Government mandated vaccination programs are a very divisive issue right now. As a scientist and mother, you are not anti-vaccine, but you believe there are serious problems with vaccines that need to be addressed. Could you explain your position?
The FDA has debated the safety of using human fetal cell lines for vaccine manufacture for over 50 years, yet actual safety studies have never been done. There has never been an epidemiological study that has considered the relative risk of autism diagnosis based on receipt of fetal manufactured vaccines, which includes MMR II, Varivax, Vaqta, Havrix and Pentacel.
People who question the U.S. vaccination schedule, which is very aggressive, and the very real dangers of adjuvants in vaccines, and the long term impact of a heavy vaccination schedule on natural immunity, have rational and sound scientific concerns. It is sad and perplexing that civil, complete, and rational discussions of these concerns are obstructed by pharma, by the media, and unfortunately often by our elected officials, pediatricians, and family physicians.
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Recently, 41 students at Harvard University came down with mumps and, according to the Public Health department in Cambridge, every single one of those students had been vaccinated.
Four other campuses in Boston are also starting to see cases, as have four universities in Indiana. About 13 cases of mumps have also cropped up in California.
One ridiculous explanation offered by Dr. Amesh Adalja, an infectious-disease specialist at the University of Pittsburgh Medical Center’s Center for Health Security, is that the vaccine only works if the exposure to the virus is low; it can’t be expected to work if there are high amounts of exposure, such as in dorms.
What is the flu? Influenza is a respiratory infection that produces fever, chills, sore throat, muscle aches, and cough that lasts a week or more. The flu can be deadly for the elderly and those with compromised immune systems or who are suffering from diabetes, kidney dysfunction and heart disease. Each year about 20,000 Americans, mostly in these high risk groups, reportedly die from flu complications such as pneumonia.
Every year, federal health agency officials try to guess which three flu strains are most likely to be prevalent in the U.S. the following year to determine which strains will be included in next year’s flu vaccine. If they guess right, the vaccine is thought to be 70 to 80 percent effective in temporarily preventing the flu of the season in healthy persons less than 65 years old (the efficacy rate drops to 30 to 40% in those over 65 years old but the vaccine is thought to be 50 to 60% effective in preventing hospitalization and pneumonia and 80% effective in preventing death from the flu in the over 65 age group). However, sometimes health officials do not correctly predict which flu strains will be most prevalent and the vaccine’s effectiveness is much lower for that year.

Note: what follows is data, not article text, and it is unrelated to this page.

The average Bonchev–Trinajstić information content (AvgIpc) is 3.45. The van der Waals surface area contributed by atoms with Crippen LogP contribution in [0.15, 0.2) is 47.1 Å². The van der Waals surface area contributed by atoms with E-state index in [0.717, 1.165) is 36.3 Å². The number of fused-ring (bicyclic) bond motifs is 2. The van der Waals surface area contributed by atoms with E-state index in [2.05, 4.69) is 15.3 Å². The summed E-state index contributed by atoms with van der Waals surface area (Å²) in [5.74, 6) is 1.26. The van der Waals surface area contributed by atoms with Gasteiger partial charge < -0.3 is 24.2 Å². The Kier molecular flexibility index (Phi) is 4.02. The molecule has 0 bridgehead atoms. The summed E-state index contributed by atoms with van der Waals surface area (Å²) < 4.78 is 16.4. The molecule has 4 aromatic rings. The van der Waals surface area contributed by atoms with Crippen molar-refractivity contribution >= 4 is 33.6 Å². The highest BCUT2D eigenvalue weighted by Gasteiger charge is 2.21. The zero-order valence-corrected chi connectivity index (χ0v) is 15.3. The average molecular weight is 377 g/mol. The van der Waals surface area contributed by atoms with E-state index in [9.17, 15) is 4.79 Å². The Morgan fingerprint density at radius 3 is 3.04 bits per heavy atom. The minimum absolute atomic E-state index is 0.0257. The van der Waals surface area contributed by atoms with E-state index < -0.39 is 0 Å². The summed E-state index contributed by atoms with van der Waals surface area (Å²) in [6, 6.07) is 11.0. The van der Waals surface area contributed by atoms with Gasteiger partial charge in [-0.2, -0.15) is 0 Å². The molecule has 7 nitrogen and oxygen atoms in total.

Why do doctors say I have to get a flu vaccine every year? Like all vaccines, the flu vaccine only gives a temporary immunity to the virus strains or closely related virus strains contained in the vaccine. The only way to get natural and permanent immunity to a strain of flu is to recover naturally from the flu. Natural immunity to a particular strain of flu can be protective if that strain or closely related strains come around again in the future. However, because the vaccine only provides a 70 to 80 percent chance of temporary immunity to selected strains and those strains may or may not be prevalent each year, doctors say you have to get a flu shot every year.
What are contraindications to the flu vaccine? Among high risk factors listed by the CDC and the vaccine manufacturers are anyone who: (1) is sick with a fever; (2) has an impaired immune system; (2) has an egg allergy; (3) has a mercury allergy; (4) has a history of Guillain-Barre syndrome. In years past, pregnancy was also a contraindication to flu vaccine but, today, the Advisory Committee on Immunization Practices (ACIP) of the Centers for Disease Control (CDC) recommends flu vaccine for women more than 14 weeks pregnant.
The current injectable flu vaccine contains mercury as a preservative. In the summer of 1999, the FDA, CDC and EPA directed the vaccine manufacturers to remove mercury as a preservative in childhood vaccines. Mercury is a known neuro-toxin and American babies under six months of age are currently exposed to mercury in childhood vaccines that exceed EPA safety standards.
One consideration with the mass use of flu vaccine in healthy children is the removal of natural antibodies to flu which are obtained from natural infection. The question of whether it is better for healthy children, who rarely suffer complications from flu, to get the flu and develop permanent immunity to that flu strain or it is better for children to get vaccinated every year to try to suppress all flu infection in early childhood is a question that has yet to be adequately answered by medical science.
What should I do? Become educated about the flu and its benefits and risks and the vaccine and its benefits and risks and make an informed decision after consulting multiple sources of information and discussing your questions with one or more health professionals.
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